Terrestrial and atmospheric coupling indices based on ERA5 are presented in Figure 9. Regions of strong positive TCI (shown in brown) indicate robust coupling between SM and HFLS, while negative values (in green) indicate that surface fluxes increase at the expense of soil moisture, hence no coupling exists in these regions. The hatching indicates significant correlations at 95% confidence interval. Regions south of the Sahel, in East Africa and Southern Africa have strong soil moisture-latent heat coupling. In these regions, soil moisture forcing is a key driver for latent heat variability during the MAM season. The Sahara, though with significant correlations, does not have significant coupling as the variability of soil moisture is minimal being in a dry regime (Figure 6 and Supplementary plots, Figure S2). Central Africa, despite having the highest amounts of soil moisture, does not show a significant forcing of soil moisture on latent heat flux. It is only in this region where the correlations are not significant or are significant with negative sign. Given the seasonal and vegetation characteristics, evapotranspiration, driven by net radiation, is the major driver of surface fluxes over Central Africa. Given that MAM is an active rainfall season in equatorial Africa, the influence of soil moisture on lower boundary fluxes, especially over the eastern side, may contribute to the overall seasonal characteristics.
The ACI indicates that latent heat control of 2metre temperature exists over parts of East Africa, Southern Africa and south of the Sahel. The Sahara and Central Africa are regions where lower boundary temperature is not controlled by latent heat variability. These we also previously identified as dry and wet regimes respectively, Figure 6.
In general, L-A coupling exists where both the terrestrial and atmospheric pathways co-exist. This is true for East Africa and the regions south of the Sahel. In southern Africa, the region of strong ACI is shifted northward compared to TCI, indicating that the local coupling is sensitive to the northward shift of the rainfall which is a key forcing generating soil moisture anomalies. Interestingly, negative TCI and a positive ACI over Central Africa indicates that latent heat fluxes are associated with depleted soil moisture, and hence no coupling for both terrestrial and atmospheric pathways. Where coupling exists, positive anomalies of soil moisture would trigger anomalous increases in latent heat, which in turn raise the evaporative fraction, resulting in a negative anomaly of near surface temperature. The coupling patterns are sensitive to the prevailing climate conditions; in off-season regions in the Sahel, the soils are dry during this season, while in the southern Africa, presence of land-atmosphere coupling signal is indicative of soil moisture memory from the preceding months (Dirmeyer at al., 2009). Over East Africa, the existence of land-atmosphere coupling has been linked with the increase in surface temperatures during extended drought seasons when anomalously low soil moisture levels are recorded (Abera et al., 2018).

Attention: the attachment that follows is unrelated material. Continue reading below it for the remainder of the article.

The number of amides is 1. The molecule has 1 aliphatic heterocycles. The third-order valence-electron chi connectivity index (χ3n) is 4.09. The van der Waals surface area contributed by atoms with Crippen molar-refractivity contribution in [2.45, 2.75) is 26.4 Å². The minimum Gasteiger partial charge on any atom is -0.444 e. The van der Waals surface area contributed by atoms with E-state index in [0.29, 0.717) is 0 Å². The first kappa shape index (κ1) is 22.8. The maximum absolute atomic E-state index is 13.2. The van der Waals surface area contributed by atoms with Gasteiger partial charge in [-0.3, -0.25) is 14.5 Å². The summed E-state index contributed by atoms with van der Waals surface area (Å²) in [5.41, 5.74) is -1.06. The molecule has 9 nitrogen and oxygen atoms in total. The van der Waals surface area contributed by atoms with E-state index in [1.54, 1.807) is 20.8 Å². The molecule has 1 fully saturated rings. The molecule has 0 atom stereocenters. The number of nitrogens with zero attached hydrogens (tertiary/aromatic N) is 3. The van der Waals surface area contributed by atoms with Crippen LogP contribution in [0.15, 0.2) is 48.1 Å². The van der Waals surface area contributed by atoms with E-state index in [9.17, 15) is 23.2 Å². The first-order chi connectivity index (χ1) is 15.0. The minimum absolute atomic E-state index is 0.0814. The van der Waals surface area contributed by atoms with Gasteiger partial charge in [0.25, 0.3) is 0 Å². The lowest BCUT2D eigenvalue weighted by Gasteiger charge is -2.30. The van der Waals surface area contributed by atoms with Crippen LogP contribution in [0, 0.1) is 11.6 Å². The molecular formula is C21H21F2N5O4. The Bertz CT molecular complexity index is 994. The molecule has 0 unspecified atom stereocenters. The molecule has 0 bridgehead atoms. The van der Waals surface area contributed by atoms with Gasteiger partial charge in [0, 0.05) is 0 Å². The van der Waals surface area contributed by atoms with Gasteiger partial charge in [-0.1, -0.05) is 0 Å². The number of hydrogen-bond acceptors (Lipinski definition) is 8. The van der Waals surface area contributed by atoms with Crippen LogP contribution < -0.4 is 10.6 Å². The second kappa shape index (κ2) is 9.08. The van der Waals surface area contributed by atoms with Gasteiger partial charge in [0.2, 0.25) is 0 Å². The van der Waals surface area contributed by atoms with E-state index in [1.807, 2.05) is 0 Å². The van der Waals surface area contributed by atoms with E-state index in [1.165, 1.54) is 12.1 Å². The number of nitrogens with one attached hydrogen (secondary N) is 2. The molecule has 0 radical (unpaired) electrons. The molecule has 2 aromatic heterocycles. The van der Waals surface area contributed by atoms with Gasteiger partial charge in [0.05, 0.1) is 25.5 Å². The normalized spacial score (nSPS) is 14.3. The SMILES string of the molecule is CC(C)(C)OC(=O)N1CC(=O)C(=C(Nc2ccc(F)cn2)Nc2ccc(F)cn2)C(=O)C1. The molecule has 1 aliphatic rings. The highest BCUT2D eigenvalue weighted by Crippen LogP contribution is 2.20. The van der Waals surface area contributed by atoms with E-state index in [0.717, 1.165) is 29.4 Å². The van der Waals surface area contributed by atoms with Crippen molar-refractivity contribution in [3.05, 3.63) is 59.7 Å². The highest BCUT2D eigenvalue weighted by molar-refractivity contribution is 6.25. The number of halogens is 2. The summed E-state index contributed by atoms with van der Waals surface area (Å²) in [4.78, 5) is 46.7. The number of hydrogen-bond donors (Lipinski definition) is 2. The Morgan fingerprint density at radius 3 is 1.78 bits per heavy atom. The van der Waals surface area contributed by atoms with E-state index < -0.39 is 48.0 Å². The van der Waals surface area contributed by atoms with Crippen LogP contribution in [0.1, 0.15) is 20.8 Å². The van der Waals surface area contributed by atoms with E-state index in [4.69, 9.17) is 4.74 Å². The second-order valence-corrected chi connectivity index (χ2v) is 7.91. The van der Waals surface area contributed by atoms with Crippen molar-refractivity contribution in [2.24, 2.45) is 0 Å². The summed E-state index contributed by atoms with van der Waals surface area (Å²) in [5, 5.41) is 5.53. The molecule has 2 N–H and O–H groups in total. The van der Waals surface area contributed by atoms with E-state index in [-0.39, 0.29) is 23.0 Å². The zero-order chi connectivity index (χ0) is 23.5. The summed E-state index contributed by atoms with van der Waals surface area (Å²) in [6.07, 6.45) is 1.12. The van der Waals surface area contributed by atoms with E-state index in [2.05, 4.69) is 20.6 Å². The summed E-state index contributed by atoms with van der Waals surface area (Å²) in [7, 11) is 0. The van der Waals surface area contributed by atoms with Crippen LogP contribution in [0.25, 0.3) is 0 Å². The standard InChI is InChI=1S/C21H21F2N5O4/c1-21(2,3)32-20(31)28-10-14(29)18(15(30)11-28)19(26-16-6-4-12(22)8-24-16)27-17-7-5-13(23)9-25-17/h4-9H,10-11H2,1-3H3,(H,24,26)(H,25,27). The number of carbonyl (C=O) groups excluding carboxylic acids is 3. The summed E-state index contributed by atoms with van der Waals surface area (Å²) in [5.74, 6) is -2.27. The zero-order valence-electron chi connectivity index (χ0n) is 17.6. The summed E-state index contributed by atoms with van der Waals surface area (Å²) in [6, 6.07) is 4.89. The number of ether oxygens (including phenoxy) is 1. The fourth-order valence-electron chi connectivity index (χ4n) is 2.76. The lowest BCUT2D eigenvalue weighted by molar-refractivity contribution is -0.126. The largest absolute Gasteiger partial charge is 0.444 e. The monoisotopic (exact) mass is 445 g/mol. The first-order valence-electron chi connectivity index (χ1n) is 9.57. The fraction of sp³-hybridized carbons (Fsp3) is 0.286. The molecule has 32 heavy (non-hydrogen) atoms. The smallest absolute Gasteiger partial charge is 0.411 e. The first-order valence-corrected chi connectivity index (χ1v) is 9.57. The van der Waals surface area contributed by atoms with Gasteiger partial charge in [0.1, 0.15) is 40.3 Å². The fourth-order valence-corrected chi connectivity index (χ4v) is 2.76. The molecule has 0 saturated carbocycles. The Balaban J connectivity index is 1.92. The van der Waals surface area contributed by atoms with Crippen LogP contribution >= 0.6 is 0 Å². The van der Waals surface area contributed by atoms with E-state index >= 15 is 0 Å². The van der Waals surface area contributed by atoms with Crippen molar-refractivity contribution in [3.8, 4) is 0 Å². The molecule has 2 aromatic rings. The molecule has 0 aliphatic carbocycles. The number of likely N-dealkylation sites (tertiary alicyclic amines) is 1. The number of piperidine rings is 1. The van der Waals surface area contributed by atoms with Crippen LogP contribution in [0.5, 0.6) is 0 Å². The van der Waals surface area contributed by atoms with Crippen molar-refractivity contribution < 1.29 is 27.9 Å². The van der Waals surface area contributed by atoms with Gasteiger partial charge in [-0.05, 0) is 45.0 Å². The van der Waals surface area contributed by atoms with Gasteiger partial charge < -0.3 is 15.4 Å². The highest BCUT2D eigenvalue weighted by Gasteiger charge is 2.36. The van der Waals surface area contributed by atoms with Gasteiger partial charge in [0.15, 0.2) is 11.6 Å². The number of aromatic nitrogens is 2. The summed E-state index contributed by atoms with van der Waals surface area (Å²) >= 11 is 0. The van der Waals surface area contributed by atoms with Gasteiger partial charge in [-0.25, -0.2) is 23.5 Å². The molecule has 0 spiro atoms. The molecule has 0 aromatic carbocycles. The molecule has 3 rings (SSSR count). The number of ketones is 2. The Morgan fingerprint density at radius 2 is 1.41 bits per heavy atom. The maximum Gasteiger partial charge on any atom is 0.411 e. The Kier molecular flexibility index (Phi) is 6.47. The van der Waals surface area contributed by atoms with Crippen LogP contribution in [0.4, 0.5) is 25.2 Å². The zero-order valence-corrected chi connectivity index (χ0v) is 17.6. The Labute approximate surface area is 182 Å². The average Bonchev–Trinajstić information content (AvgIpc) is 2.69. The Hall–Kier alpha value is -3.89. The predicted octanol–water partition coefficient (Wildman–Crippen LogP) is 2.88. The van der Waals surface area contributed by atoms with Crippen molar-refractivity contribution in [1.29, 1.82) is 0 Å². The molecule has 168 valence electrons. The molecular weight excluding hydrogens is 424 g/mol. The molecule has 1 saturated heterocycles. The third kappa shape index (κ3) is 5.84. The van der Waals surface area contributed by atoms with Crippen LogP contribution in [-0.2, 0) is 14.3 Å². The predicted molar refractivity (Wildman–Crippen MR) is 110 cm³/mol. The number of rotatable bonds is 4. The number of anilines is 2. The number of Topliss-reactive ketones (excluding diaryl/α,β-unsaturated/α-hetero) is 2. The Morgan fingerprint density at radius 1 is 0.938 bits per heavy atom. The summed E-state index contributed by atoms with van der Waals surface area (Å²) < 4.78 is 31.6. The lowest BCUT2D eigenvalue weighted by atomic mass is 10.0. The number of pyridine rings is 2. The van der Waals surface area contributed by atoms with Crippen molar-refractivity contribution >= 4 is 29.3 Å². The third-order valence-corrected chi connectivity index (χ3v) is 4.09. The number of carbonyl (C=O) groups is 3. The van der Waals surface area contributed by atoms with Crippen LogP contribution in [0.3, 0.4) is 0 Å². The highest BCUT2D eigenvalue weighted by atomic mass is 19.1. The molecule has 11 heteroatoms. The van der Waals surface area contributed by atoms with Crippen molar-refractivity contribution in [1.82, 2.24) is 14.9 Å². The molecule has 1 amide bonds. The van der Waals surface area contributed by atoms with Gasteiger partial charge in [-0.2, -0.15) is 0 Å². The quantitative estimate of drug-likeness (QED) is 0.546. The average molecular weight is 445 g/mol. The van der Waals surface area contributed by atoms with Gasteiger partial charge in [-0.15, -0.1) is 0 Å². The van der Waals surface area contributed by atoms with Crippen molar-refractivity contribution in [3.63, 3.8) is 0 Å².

The coupling characteristics in ERA5 can be explained by the interannual the forcing variables; soil moisture and latent heat, shown in Figure 10. Indeed, significant forcing can only be exerted if the forcing variable is not constant and a degree of variability is triggered in the response variable. Given that correlations are significant in most regions over Africa, the inclusion of a measure of variability is therefore useful to overcome the weakness of simple linear relationships. The high variability of soil moisture and latent heat over East Africa, stretching to West Africa and parts of Southern Africa coincides with strong TCI and ACI, Figure 9. Isolated regions of peak variability accordingly correspond also to peaks in TCI or ACI. Less variability in the Sahara and in Central Africa is an indication of dry and wet regimes, respectively.
The results of TCI based on models are presented in Figure 11. GISS-E2-1-G and CNRM-CM6-1 have overall weakest TCI over Africa. The HadGEM3-G31-LL and UKESM1-0-LL MOHC models tend to overestimate the strength of TCI over most regions of Africa, including parts of Central Africa. The rest of the models, especially MIROC6, GFDL-CM4 and CanESM5, which could not properly simulate the soil moisture regimes over Central Africa (Figure 7), indicate an eastward and southern expansion to the region of lack of soil moisture-latent heat coupling (shown in green). Notably, MIROC6 indicates no coupling over the Ethiopian highlands. The south of the Sahel region, spreading from Ethiopia to West Africa, has much stronger TCI in HadGEM3-GC31-LL, UKESM1-0-LL and CanESM5. The coupling zone stands out in MIROC6 but is shifted northwards to about 15o latitude compared to the ERA5 pattern, which does not go beyond 13o latitude. Over Madagascar, there is no consensus between the models, although CNRM-CM6-1, MRI-ESM2-0 and GFDL-CM4 closely resemble the ERA5 data. In the East Africa region, models show good correspondence with ERA5, despite the tendency to overestimate the intensity with the exception of GFDL-CM4, CNRM-CM6-1 and GISS-E2-1-G.